Gulf of California 2012

Seafloor Mapping

February 29-April 5, 2012

In addition to the research vessel Western Flyer, MBARI’s R/V Zephyr—the primary support ship for MBARI’s autonomous underwater vehicle (AUV) program—will also be making the journey down the Pacific coast. Along the way, MBARI’s AUV team will be deploying the mapping AUV, D. Allan B., in order to collect mapping data that will be used to direct the research teams’ ROV diving and sampling programs. Detailed images from MBARI’s AUV high-resolution surveys help scientists understand seafloor vents, geologic evolution, and geochemical history of the dynamic seafloor structures.

Autonomous underwater vehicles (AUVs) are robotic submarines that are programmed at the surface, then move through the water on their own, recording data, taking photographs, or collecting water samples as they go. MBARI began developing AUVs to reduce the cost and labor involved in monitoring the ocean. MBARI has three modular AUVs. One is used for water sampling and monitoring, a second is used for mapping the seafloor, and a third is used to take photographs of the ocean bottom. These vehicles range from about 10 to 15 feet long and weigh up to 1000 kilograms (one ton).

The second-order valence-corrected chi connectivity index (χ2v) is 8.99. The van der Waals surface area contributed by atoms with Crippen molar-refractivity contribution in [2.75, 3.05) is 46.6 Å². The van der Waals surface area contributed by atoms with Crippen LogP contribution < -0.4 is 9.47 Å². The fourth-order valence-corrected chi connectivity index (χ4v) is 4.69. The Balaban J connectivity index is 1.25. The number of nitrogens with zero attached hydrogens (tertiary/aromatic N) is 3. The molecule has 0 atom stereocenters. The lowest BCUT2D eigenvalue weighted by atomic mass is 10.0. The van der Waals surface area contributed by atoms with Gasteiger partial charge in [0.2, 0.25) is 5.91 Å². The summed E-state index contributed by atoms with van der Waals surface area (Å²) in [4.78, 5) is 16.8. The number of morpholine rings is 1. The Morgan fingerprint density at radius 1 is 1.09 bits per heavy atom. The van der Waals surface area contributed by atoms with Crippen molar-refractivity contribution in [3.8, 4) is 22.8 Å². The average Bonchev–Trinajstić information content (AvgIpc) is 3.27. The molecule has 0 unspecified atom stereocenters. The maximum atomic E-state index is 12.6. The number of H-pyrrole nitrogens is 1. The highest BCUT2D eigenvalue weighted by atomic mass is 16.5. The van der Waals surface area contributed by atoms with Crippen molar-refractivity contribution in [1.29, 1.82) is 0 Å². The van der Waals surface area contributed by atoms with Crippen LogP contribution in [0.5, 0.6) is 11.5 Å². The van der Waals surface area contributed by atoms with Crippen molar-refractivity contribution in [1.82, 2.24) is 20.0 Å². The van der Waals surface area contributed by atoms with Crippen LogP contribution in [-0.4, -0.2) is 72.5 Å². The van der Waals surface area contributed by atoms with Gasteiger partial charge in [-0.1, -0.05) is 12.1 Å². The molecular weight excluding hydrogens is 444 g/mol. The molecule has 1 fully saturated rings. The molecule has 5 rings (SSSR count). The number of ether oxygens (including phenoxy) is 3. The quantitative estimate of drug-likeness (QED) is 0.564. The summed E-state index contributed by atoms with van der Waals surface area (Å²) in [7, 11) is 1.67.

Logbook

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GOC 2012: April 10 Seafloor Mapping

Saturday, April 7, the mapping AUV team and crew of the R/V Zephyr completed the fourth leg of their mission in the Gulf of California. We successfully conducted all four planned surveys on the Alarcon Rise.
MBARI's mapping AUV, the

GOC 2012: March 10 Seafloor Mapping

On Saturday, March 10, R/V Zephyr departed from La Paz and began mapping operations in the Sea of Cortez utilizing the autonomous underwater vehicle (AUV) D. Allen B..